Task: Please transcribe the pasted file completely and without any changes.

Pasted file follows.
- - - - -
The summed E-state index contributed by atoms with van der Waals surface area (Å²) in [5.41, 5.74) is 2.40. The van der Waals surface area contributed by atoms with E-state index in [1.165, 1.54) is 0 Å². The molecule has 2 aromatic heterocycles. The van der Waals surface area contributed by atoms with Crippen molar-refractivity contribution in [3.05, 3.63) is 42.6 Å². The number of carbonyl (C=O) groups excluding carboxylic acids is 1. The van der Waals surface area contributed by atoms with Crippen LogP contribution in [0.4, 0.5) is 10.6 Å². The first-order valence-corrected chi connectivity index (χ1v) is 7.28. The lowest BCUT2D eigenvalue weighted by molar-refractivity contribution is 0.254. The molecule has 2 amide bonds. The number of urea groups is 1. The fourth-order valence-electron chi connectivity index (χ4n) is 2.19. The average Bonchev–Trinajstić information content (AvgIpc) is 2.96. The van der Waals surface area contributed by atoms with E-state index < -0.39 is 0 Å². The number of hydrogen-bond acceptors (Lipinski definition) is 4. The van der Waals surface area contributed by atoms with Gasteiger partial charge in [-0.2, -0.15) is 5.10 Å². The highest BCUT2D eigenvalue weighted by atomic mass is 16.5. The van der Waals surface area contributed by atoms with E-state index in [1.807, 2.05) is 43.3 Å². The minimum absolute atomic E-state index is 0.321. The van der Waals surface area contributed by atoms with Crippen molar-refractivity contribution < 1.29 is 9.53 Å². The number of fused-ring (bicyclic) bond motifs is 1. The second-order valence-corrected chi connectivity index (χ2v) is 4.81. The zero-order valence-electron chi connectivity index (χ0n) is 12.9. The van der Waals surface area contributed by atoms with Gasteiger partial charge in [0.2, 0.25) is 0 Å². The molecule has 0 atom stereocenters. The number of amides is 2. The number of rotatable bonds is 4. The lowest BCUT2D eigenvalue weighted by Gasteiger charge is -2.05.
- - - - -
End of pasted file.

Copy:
The summed E-state index contributed by atoms with van der Waals surface area (Å²) in [5.41, 5.74) is 2.40. The van der Waals surface area contributed by atoms with E-state index in [1.165, 1.54) is 0 Å². The molecule has 2 aromatic heterocycles. The van der Waals surface area contributed by atoms with Crippen molar-refractivity contribution in [3.05, 3.63) is 42.6 Å². The number of carbonyl (C=O) groups excluding carboxylic acids is 1. The van der Waals surface area contributed by atoms with Crippen LogP contribution in [0.4, 0.5) is 10.6 Å². The first-order valence-corrected chi connectivity index (χ1v) is 7.28. The lowest BCUT2D eigenvalue weighted by molar-refractivity contribution is 0.254. The molecule has 2 amide bonds. The number of urea groups is 1. The fourth-order valence-electron chi connectivity index (χ4n) is 2.19. The average Bonchev–Trinajstić information content (AvgIpc) is 2.96. The van der Waals surface area contributed by atoms with E-state index < -0.39 is 0 Å². The number of hydrogen-bond acceptors (Lipinski definition) is 4. The van der Waals surface area contributed by atoms with Gasteiger partial charge in [-0.2, -0.15) is 5.10 Å². The highest BCUT2D eigenvalue weighted by atomic mass is 16.5. The van der Waals surface area contributed by atoms with E-state index in [1.807, 2.05) is 43.3 Å². The minimum absolute atomic E-state index is 0.321. The van der Waals surface area contributed by atoms with Crippen molar-refractivity contribution < 1.29 is 9.53 Å². The number of fused-ring (bicyclic) bond motifs is 1. The second-order valence-corrected chi connectivity index (χ2v) is 4.81. The zero-order valence-electron chi connectivity index (χ0n) is 12.9. The van der Waals surface area contributed by atoms with Gasteiger partial charge in [0.2, 0.25) is 0 Å². The molecule has 0 atom stereocenters. The number of amides is 2. The number of rotatable bonds is 4. The lowest BCUT2D eigenvalue weighted by Gasteiger charge is -2.05.